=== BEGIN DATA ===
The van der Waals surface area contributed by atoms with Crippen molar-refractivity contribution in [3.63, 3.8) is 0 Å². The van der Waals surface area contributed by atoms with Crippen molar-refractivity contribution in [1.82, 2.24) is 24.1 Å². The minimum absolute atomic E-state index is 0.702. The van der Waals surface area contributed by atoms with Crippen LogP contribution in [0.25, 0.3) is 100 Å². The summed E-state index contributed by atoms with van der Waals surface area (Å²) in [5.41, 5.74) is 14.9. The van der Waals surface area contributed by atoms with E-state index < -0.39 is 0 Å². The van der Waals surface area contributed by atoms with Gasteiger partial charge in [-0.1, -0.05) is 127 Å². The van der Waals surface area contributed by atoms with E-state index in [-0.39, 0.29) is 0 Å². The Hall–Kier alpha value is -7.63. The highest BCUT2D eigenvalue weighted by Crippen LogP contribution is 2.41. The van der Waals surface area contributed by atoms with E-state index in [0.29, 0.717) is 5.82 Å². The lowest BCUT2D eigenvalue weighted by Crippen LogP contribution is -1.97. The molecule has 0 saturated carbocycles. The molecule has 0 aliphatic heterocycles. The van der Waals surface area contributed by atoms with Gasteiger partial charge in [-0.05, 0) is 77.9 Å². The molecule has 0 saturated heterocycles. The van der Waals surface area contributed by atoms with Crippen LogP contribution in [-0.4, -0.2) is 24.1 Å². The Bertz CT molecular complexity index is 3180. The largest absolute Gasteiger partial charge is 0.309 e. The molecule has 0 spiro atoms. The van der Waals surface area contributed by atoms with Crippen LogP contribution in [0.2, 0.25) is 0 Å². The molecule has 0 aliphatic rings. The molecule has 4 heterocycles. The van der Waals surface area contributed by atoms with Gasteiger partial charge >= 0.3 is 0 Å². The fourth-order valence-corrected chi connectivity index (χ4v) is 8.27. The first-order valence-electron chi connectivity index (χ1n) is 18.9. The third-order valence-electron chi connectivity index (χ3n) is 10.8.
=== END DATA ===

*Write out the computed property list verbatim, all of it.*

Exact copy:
The van der Waals surface area contributed by atoms with Crippen molar-refractivity contribution in [3.63, 3.8) is 0 Å². The van der Waals surface area contributed by atoms with Crippen molar-refractivity contribution in [1.82, 2.24) is 24.1 Å². The minimum absolute atomic E-state index is 0.702. The van der Waals surface area contributed by atoms with Crippen LogP contribution in [0.25, 0.3) is 100 Å². The summed E-state index contributed by atoms with van der Waals surface area (Å²) in [5.41, 5.74) is 14.9. The van der Waals surface area contributed by atoms with E-state index < -0.39 is 0 Å². The van der Waals surface area contributed by atoms with Gasteiger partial charge in [-0.1, -0.05) is 127 Å². The van der Waals surface area contributed by atoms with E-state index in [-0.39, 0.29) is 0 Å². The Hall–Kier alpha value is -7.63. The highest BCUT2D eigenvalue weighted by Crippen LogP contribution is 2.41. The van der Waals surface area contributed by atoms with E-state index in [0.29, 0.717) is 5.82 Å². The lowest BCUT2D eigenvalue weighted by Crippen LogP contribution is -1.97. The molecule has 0 saturated carbocycles. The molecule has 0 aliphatic heterocycles. The van der Waals surface area contributed by atoms with Gasteiger partial charge in [-0.05, 0) is 77.9 Å². The molecule has 0 saturated heterocycles. The van der Waals surface area contributed by atoms with Crippen LogP contribution in [-0.4, -0.2) is 24.1 Å². The Bertz CT molecular complexity index is 3180. The largest absolute Gasteiger partial charge is 0.309 e. The molecule has 0 spiro atoms. The van der Waals surface area contributed by atoms with Crippen LogP contribution in [0.2, 0.25) is 0 Å². The molecule has 0 aliphatic rings. The molecule has 4 heterocycles. The van der Waals surface area contributed by atoms with Gasteiger partial charge >= 0.3 is 0 Å². The fourth-order valence-corrected chi connectivity index (χ4v) is 8.27. The first-order valence-electron chi connectivity index (χ1n) is 18.9. The third-order valence-electron chi connectivity index (χ3n) is 10.8.